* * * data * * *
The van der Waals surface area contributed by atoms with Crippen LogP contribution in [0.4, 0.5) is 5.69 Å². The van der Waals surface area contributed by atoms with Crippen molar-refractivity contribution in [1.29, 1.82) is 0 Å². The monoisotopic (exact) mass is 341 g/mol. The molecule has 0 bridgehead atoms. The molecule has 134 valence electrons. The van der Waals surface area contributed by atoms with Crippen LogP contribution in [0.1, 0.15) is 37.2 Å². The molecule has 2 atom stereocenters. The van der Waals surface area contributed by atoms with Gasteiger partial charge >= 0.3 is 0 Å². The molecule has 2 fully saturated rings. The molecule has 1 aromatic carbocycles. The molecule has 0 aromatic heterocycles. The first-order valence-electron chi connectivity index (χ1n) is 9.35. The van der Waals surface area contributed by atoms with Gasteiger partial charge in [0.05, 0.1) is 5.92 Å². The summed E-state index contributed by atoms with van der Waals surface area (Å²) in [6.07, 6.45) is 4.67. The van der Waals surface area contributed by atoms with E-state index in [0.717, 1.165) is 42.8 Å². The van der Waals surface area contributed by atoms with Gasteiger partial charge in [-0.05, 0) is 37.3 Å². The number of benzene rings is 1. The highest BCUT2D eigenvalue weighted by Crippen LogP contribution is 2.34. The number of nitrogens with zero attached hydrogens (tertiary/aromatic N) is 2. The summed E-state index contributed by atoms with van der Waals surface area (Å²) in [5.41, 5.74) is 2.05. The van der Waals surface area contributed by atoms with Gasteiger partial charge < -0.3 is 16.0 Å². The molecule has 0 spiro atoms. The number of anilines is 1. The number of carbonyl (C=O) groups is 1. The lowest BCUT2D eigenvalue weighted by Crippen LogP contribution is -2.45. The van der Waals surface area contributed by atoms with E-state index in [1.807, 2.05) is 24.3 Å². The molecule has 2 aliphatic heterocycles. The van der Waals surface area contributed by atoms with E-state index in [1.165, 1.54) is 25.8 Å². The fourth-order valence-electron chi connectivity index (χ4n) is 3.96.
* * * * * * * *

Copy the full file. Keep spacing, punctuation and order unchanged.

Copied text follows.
The van der Waals surface area contributed by atoms with Crippen LogP contribution in [0.4, 0.5) is 5.69 Å². The van der Waals surface area contributed by atoms with Crippen molar-refractivity contribution in [1.29, 1.82) is 0 Å². The monoisotopic (exact) mass is 341 g/mol. The molecule has 0 bridgehead atoms. The molecule has 134 valence electrons. The van der Waals surface area contributed by atoms with Crippen LogP contribution in [0.1, 0.15) is 37.2 Å². The molecule has 2 atom stereocenters. The van der Waals surface area contributed by atoms with Gasteiger partial charge >= 0.3 is 0 Å². The molecule has 2 fully saturated rings. The molecule has 1 aromatic carbocycles. The molecule has 0 aromatic heterocycles. The first-order valence-electron chi connectivity index (χ1n) is 9.35. The van der Waals surface area contributed by atoms with Gasteiger partial charge in [0.05, 0.1) is 5.92 Å². The summed E-state index contributed by atoms with van der Waals surface area (Å²) in [6.07, 6.45) is 4.67. The van der Waals surface area contributed by atoms with E-state index in [0.717, 1.165) is 42.8 Å². The van der Waals surface area contributed by atoms with Gasteiger partial charge in [-0.05, 0) is 37.3 Å². The number of benzene rings is 1. The highest BCUT2D eigenvalue weighted by Crippen LogP contribution is 2.34. The number of nitrogens with zero attached hydrogens (tertiary/aromatic N) is 2. The summed E-state index contributed by atoms with van der Waals surface area (Å²) in [5.41, 5.74) is 2.05. The van der Waals surface area contributed by atoms with Gasteiger partial charge < -0.3 is 16.0 Å². The molecule has 0 spiro atoms. The number of anilines is 1. The number of carbonyl (C=O) groups is 1. The lowest BCUT2D eigenvalue weighted by Crippen LogP contribution is -2.45. The van der Waals surface area contributed by atoms with E-state index in [1.807, 2.05) is 24.3 Å². The molecule has 2 aliphatic heterocycles. The van der Waals surface area contributed by atoms with E-state index in [1.165, 1.54) is 25.8 Å². The fourth-order valence-electron chi connectivity index (χ4n) is 3.96.